16 May 2014

Review: another The Government Inspector

The Government Inspector
MUST
15 May 2014
MUST Theatre at Monash Uni, Clayton
to 24 May
Facebook event


When Simon Stone re-worked Nikoli Gogol's Not-The Government Inspector earlier in the year, the MUST (Monash University Student Theatre) mob were a bit miffed, or maybe excited, because they were planning their own re-working of the 1936 play.

Theirs is nothing like Stone's. While that Inspector was a reflection of audience and the type of theatre commercial audiences like to see, MUST's is a reflection of society and the type of theatre that indie creators want to make.

The satirical Russian play is about corrupt officials in a small town expecting a visit by a government inspector. They mistake a visitor for the inspector and the visitor proceeds to enjoy the special treatment and bribes.

Director James Jackson (who's doing Honours at Monash) developed the re-working with his cast (Akhila Epa, Alex Beyer, Amanda Giannarus, Chloe Smith, Emily Stokes, Sam Nix, Shamita Sivabalan and Verity Norbury).

And it's far from a text-on-stage production.

In a wire cage, the performers are in full length overalls that could place them in any prison or workplace. There's the threat of torture and no one's really in control. Then Gogol calls in because he's not happy with the beginning, so it's time to bring out the feathered fans and a party box of coloured balls.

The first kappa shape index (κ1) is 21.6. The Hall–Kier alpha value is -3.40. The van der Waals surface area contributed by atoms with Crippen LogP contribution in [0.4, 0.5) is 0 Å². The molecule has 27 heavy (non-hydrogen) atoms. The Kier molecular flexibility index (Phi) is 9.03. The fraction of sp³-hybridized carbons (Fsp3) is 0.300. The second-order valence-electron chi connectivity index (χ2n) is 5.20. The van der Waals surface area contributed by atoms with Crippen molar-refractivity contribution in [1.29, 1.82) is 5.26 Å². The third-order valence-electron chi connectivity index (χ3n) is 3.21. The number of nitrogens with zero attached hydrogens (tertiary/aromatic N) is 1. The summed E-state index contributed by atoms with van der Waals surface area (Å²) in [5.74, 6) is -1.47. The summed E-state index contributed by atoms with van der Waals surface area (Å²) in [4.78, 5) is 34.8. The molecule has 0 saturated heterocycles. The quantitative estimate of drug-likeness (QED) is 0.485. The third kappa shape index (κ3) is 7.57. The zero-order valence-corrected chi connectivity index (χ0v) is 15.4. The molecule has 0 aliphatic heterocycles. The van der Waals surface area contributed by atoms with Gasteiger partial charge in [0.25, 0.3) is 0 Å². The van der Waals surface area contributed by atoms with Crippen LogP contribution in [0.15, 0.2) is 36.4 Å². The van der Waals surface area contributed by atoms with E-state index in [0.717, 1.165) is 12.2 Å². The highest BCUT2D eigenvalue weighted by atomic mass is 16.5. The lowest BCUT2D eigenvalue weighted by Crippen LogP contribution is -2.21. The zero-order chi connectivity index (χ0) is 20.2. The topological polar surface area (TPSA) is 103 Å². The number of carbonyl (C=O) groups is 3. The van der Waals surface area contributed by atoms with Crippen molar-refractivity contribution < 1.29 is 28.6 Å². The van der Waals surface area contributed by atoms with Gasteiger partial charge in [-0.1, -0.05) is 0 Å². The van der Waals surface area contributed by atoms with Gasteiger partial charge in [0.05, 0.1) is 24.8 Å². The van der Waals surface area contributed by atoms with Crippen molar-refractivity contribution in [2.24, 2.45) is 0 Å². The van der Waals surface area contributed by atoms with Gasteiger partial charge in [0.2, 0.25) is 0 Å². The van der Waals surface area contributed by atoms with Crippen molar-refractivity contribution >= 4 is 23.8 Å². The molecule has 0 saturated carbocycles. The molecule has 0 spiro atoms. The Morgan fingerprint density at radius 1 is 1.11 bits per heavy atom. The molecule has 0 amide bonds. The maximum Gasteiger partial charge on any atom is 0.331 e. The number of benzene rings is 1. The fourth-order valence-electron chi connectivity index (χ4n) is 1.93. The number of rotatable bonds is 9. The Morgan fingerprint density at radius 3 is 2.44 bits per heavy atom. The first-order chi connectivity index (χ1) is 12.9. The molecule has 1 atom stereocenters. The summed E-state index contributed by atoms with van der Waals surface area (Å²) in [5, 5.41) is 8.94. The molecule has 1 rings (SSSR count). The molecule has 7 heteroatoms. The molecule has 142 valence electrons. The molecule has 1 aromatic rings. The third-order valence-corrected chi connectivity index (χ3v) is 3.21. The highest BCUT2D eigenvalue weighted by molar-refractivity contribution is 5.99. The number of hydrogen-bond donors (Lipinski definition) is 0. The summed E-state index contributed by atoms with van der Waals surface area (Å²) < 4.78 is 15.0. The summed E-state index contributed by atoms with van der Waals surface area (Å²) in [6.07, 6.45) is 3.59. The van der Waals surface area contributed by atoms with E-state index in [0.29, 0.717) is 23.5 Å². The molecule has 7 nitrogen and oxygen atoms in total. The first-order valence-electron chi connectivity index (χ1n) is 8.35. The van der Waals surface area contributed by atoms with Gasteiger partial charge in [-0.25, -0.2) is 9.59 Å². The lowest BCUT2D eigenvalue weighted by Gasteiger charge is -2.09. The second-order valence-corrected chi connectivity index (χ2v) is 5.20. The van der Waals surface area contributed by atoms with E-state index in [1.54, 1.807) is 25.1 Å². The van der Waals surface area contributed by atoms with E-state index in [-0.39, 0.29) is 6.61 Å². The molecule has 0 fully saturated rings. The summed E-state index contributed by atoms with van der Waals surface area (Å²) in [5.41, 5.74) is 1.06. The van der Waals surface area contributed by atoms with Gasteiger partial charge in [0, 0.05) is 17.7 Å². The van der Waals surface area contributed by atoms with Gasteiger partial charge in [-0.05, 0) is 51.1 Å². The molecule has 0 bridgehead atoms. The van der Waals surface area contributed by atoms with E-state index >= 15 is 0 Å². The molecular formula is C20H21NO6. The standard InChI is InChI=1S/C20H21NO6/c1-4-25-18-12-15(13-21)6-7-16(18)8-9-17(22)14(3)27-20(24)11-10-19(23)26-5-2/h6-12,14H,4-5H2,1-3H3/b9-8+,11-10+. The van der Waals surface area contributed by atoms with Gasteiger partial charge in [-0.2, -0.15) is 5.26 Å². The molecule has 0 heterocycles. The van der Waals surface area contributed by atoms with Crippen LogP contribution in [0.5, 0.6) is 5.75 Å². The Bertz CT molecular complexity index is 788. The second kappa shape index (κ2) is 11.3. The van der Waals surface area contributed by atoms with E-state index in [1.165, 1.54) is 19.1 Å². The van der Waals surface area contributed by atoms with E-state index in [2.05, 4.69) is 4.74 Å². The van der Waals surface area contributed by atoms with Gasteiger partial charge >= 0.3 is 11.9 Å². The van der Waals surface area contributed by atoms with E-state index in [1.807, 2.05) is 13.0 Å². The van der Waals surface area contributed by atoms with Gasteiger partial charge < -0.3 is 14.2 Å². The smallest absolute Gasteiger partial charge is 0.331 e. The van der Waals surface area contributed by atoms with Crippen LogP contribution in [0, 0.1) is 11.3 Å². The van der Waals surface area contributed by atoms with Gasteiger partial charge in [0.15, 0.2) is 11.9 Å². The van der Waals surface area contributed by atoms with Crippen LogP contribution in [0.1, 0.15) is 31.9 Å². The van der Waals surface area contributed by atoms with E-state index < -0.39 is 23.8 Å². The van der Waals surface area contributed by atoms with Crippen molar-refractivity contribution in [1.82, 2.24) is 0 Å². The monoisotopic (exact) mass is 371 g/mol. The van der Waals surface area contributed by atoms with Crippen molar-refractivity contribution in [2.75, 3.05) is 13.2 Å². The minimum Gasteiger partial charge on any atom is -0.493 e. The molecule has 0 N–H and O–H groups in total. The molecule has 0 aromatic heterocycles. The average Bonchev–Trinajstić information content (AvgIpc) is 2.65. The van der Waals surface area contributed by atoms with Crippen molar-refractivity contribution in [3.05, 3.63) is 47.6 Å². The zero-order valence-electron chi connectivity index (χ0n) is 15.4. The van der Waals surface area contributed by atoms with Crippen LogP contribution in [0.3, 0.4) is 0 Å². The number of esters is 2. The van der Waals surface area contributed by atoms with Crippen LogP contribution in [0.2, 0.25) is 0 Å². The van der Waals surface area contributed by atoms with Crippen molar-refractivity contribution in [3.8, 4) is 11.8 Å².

There's reference to the original text, but it's just the starting point to find the issues its creators are concerned and angry about. And with Putin's politics sending Russia backwards, there's plenty to choose from that is just as relevant to us, especially in this horror-Budget week where Australian politics are hurtling backwards as well.

From the mesmerisingly bleak to a Putin dance that would get them arrested in Russia, this Inspector plays with time and endurance and leaves its audience questioning everything they see. There's plenty of nods to theatre styles and makers, but Jackson is finding his own theatrical voice and it's one that's sure to make its presence felt in years to come.

And it's worth seeing even if only to compare to Stone's.

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